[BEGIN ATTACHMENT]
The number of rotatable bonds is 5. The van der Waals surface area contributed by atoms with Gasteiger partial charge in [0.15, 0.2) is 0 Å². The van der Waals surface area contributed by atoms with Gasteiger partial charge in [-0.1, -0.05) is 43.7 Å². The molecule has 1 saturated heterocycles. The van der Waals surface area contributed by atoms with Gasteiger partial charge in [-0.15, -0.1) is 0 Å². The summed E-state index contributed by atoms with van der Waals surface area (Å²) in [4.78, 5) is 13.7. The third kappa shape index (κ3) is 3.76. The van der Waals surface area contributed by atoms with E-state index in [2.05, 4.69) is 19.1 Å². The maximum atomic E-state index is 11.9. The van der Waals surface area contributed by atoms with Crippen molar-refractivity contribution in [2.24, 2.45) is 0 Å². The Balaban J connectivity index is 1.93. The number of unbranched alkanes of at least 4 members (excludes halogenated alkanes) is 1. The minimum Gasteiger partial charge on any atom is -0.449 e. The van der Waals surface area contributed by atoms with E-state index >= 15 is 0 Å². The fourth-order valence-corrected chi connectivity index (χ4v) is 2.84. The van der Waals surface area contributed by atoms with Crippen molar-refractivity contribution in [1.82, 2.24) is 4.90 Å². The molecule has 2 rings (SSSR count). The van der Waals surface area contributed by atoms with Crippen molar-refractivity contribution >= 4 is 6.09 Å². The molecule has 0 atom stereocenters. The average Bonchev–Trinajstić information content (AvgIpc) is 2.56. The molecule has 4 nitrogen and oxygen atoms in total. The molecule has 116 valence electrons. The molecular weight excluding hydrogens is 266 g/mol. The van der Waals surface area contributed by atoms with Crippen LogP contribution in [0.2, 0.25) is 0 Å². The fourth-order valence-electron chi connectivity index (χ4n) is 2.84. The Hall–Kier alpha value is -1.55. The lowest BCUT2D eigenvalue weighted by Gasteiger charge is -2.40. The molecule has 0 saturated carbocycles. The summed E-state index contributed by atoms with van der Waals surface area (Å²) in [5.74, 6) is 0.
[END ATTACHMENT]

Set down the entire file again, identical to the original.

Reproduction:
The number of rotatable bonds is 5. The van der Waals surface area contributed by atoms with Gasteiger partial charge in [0.15, 0.2) is 0 Å². The van der Waals surface area contributed by atoms with Gasteiger partial charge in [-0.1, -0.05) is 43.7 Å². The molecule has 1 saturated heterocycles. The van der Waals surface area contributed by atoms with Gasteiger partial charge in [-0.15, -0.1) is 0 Å². The summed E-state index contributed by atoms with van der Waals surface area (Å²) in [4.78, 5) is 13.7. The third kappa shape index (κ3) is 3.76. The van der Waals surface area contributed by atoms with E-state index in [2.05, 4.69) is 19.1 Å². The maximum atomic E-state index is 11.9. The van der Waals surface area contributed by atoms with Crippen molar-refractivity contribution in [2.24, 2.45) is 0 Å². The Balaban J connectivity index is 1.93. The number of unbranched alkanes of at least 4 members (excludes halogenated alkanes) is 1. The minimum Gasteiger partial charge on any atom is -0.449 e. The van der Waals surface area contributed by atoms with E-state index >= 15 is 0 Å². The fourth-order valence-corrected chi connectivity index (χ4v) is 2.84. The van der Waals surface area contributed by atoms with Crippen molar-refractivity contribution in [1.82, 2.24) is 4.90 Å². The molecule has 2 rings (SSSR count). The van der Waals surface area contributed by atoms with Crippen molar-refractivity contribution >= 4 is 6.09 Å². The molecule has 0 atom stereocenters. The average Bonchev–Trinajstić information content (AvgIpc) is 2.56. The molecule has 4 nitrogen and oxygen atoms in total. The molecule has 116 valence electrons. The molecular weight excluding hydrogens is 266 g/mol. The van der Waals surface area contributed by atoms with Crippen LogP contribution in [0.2, 0.25) is 0 Å². The fourth-order valence-electron chi connectivity index (χ4n) is 2.84. The Hall–Kier alpha value is -1.55. The lowest BCUT2D eigenvalue weighted by Gasteiger charge is -2.40. The molecule has 0 saturated carbocycles. The summed E-state index contributed by atoms with van der Waals surface area (Å²) in [5.74, 6) is 0.